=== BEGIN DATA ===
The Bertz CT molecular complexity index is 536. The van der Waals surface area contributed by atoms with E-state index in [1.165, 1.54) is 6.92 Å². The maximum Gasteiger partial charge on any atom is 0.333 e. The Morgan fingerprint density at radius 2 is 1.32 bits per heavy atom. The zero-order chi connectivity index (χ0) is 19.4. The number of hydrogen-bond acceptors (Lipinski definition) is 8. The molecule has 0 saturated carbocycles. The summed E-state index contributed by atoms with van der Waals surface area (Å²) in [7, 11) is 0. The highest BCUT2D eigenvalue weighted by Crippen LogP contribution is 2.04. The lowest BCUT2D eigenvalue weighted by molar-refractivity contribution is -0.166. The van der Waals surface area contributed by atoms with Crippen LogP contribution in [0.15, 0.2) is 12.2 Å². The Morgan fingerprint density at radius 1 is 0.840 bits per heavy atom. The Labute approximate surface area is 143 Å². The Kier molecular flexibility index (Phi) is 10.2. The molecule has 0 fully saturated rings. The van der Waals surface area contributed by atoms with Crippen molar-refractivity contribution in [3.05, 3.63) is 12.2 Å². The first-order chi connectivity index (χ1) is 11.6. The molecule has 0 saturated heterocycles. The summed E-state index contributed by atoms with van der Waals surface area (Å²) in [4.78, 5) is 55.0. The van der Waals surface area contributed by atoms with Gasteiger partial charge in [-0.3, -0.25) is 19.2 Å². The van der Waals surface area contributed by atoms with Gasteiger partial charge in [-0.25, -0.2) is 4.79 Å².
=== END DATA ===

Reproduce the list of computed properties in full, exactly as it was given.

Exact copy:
The Bertz CT molecular complexity index is 536. The van der Waals surface area contributed by atoms with E-state index in [1.165, 1.54) is 6.92 Å². The maximum Gasteiger partial charge on any atom is 0.333 e. The Morgan fingerprint density at radius 2 is 1.32 bits per heavy atom. The zero-order chi connectivity index (χ0) is 19.4. The number of hydrogen-bond acceptors (Lipinski definition) is 8. The molecule has 0 saturated carbocycles. The summed E-state index contributed by atoms with van der Waals surface area (Å²) in [7, 11) is 0. The highest BCUT2D eigenvalue weighted by Crippen LogP contribution is 2.04. The lowest BCUT2D eigenvalue weighted by molar-refractivity contribution is -0.166. The van der Waals surface area contributed by atoms with Crippen LogP contribution in [0.15, 0.2) is 12.2 Å². The Morgan fingerprint density at radius 1 is 0.840 bits per heavy atom. The Labute approximate surface area is 143 Å². The Kier molecular flexibility index (Phi) is 10.2. The molecule has 0 fully saturated rings. The van der Waals surface area contributed by atoms with Crippen molar-refractivity contribution in [3.05, 3.63) is 12.2 Å². The first-order chi connectivity index (χ1) is 11.6. The molecule has 0 saturated heterocycles. The summed E-state index contributed by atoms with van der Waals surface area (Å²) in [4.78, 5) is 55.0. The van der Waals surface area contributed by atoms with Gasteiger partial charge in [-0.3, -0.25) is 19.2 Å². The van der Waals surface area contributed by atoms with Gasteiger partial charge in [-0.25, -0.2) is 4.79 Å².